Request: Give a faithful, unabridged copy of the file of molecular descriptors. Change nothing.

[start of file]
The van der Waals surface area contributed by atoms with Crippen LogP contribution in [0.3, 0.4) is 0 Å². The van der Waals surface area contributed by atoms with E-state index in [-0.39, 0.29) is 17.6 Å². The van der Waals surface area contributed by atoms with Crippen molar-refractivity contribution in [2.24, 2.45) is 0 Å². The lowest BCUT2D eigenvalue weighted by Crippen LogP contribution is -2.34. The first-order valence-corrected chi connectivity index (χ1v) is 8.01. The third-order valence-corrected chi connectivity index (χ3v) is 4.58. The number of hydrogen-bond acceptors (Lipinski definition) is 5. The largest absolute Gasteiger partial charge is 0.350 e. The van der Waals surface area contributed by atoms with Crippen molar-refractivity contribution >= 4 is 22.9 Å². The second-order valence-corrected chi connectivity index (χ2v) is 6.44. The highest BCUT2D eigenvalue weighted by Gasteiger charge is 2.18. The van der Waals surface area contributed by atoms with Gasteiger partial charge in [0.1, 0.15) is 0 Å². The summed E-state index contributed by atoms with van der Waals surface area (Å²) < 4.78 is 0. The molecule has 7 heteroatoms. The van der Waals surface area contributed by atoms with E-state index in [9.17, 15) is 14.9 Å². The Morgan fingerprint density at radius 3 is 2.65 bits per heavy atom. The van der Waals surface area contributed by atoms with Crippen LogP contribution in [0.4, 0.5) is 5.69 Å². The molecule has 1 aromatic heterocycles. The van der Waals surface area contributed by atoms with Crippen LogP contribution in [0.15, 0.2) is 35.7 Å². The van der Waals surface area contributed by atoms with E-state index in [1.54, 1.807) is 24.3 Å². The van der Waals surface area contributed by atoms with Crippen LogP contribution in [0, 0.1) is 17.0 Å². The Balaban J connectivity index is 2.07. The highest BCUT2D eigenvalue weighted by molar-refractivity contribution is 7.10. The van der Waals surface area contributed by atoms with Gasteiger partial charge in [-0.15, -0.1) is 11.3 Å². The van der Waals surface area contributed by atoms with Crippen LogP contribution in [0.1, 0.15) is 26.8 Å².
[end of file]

The van der Waals surface area contributed by atoms with Crippen LogP contribution in [0.3, 0.4) is 0 Å². The van der Waals surface area contributed by atoms with E-state index in [-0.39, 0.29) is 17.6 Å². The van der Waals surface area contributed by atoms with Crippen molar-refractivity contribution in [2.24, 2.45) is 0 Å². The lowest BCUT2D eigenvalue weighted by Crippen LogP contribution is -2.34. The first-order valence-corrected chi connectivity index (χ1v) is 8.01. The third-order valence-corrected chi connectivity index (χ3v) is 4.58. The number of hydrogen-bond acceptors (Lipinski definition) is 5. The largest absolute Gasteiger partial charge is 0.350 e. The van der Waals surface area contributed by atoms with Crippen molar-refractivity contribution >= 4 is 22.9 Å². The second-order valence-corrected chi connectivity index (χ2v) is 6.44. The highest BCUT2D eigenvalue weighted by Gasteiger charge is 2.18. The van der Waals surface area contributed by atoms with Gasteiger partial charge in [0.1, 0.15) is 0 Å². The summed E-state index contributed by atoms with van der Waals surface area (Å²) < 4.78 is 0. The molecule has 7 heteroatoms. The van der Waals surface area contributed by atoms with E-state index in [9.17, 15) is 14.9 Å². The Morgan fingerprint density at radius 3 is 2.65 bits per heavy atom. The van der Waals surface area contributed by atoms with Crippen LogP contribution in [0.4, 0.5) is 5.69 Å². The molecule has 1 aromatic heterocycles. The van der Waals surface area contributed by atoms with Crippen LogP contribution in [0.15, 0.2) is 35.7 Å². The van der Waals surface area contributed by atoms with E-state index in [1.54, 1.807) is 24.3 Å². The van der Waals surface area contributed by atoms with Crippen LogP contribution in [0, 0.1) is 17.0 Å². The Balaban J connectivity index is 2.07. The highest BCUT2D eigenvalue weighted by molar-refractivity contribution is 7.10. The van der Waals surface area contributed by atoms with Gasteiger partial charge in [-0.15, -0.1) is 11.3 Å². The van der Waals surface area contributed by atoms with Crippen LogP contribution in [0.1, 0.15) is 26.8 Å².